How to Build a Simple PPC Campaign Structure


PPC shouldn’t be overcomplicated. Someone should be able to explain the structure of a campaign in a way that won’t make your head explode. To best manage a campaign, it should be simple and concise.

I’m not the only one preaching this. If you listen to the Paid Search Podcast (which I strongly recommend) you’ll notice a common theme amongst the hosts that simple a simple structure means a more efficient campaign, which oftentimes equals better results. The best PPC experts can make the most complicated campaign structure easy for others to understand.

Related Blog: How to set-up a simple PPC campaign from scratch [read blog]

Below are important takeaways for a simplistic yet effective PPC campaign: 

  • Create a strategy based on your budget and business objectives
  • Consolidate campaigns and ad groups if possible to avoid overlap
  • No more than 10 keywords per ad group
  • No more than 3 advertisements per ad group
  • Invest more into the top performing campaigns, ad groups and keywords
  • Divest from the poor performing campaigns, ad groups and keywords
  • Ability to easily explain your campaign structure and performance to a non-PPC expert

Importance of a Simple Campaign Structure

    • Time is money. Most PPC campaigns don’t require constant oversight. If your campaign structure is simple yet effective, you should be ok checking on it once per day or once per week. Having 9 AM – 5 PM oversight is not always necessary, unless you’re spending millions of dollars. For our in-house eCommerce brand, we’re spending over $50,000 per month on Google PPC (we started at $500/month and quickly scaled). We still follow the general rule of thumb that simple campaign structure is better.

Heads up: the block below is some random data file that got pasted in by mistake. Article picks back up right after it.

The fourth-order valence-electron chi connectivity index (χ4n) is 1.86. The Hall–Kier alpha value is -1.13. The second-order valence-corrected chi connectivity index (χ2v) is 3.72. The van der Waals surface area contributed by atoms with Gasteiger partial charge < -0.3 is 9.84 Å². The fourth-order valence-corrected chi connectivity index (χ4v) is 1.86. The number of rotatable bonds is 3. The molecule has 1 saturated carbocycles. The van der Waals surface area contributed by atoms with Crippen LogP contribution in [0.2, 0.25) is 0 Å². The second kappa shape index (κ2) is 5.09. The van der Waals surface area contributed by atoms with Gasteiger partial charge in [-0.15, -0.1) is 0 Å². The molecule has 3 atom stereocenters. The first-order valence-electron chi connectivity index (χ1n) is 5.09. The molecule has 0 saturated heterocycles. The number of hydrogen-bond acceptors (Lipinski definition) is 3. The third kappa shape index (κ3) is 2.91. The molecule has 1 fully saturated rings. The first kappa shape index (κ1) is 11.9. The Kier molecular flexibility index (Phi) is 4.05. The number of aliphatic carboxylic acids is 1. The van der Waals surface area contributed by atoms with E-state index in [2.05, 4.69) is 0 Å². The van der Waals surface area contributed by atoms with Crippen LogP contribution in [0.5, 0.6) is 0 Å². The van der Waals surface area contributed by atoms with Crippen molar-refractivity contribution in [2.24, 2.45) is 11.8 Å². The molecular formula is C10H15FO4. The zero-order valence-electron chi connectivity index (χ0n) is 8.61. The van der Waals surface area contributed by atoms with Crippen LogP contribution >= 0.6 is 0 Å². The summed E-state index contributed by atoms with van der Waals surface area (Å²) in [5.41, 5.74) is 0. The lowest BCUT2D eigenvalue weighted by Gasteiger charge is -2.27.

• It’s never good logging into your Adwords account and being overwhelmed with the complexity of the set-up. When you have a simplistic structure, you’ll have a better overview of what needs to be adjusted to make better decisions. The more complex the campaign set-up, the less significant each change becomes and the more you start overanalyzing. When I get very overwhelmed when logging into a new account, I go through my PPC checklist to get a better understanding of the goal and objective of each campaign. Oftentimes when doing this, I find ad groups and campaigns to pause.
    • Better structure will in many instances lead to better results:
      • Keywords won’t be overlapping
      • More focus on top performing ads and keywords
      • Better ability to add negative keywords based on search terms

For DermWarehouse (our in-house eCom brand) Allies of Skin is one of the many brands we carry. You can see we have two different ad groups within this campaign, making it easy for us to manage. Since we carry over 100 brands, we need to keep our structure simple for effective management.

Within each of our ad groups, there are less than 10-keywords. When you start adding in a lot of keywords, you start to overcomplicate things. If you feel like you’re not populating for all of your desired search queries with less than 10-keywords, set-up a broad match keyword campaign (with less than 10-keywords). We strongly encourage you to not have more than 10-keywords within an group!

Below is an example of the keywords we’re using in the “Allies of the Skin PPC” ad group. We also run dynamic search ads within another ad group, which isn’t driven by keywords but rather the content within the pages on your site.

Within our “Allies of the Skin PPC” ad group, we only have one advertisement. A lot of people would judge that we’re not running a second advertisement to try and outperform the existing ad. Here’s the deal. We tried numerous ad copy iterations versus the one you’re seeing and none beat them. We decided to put our money into the constant top performer.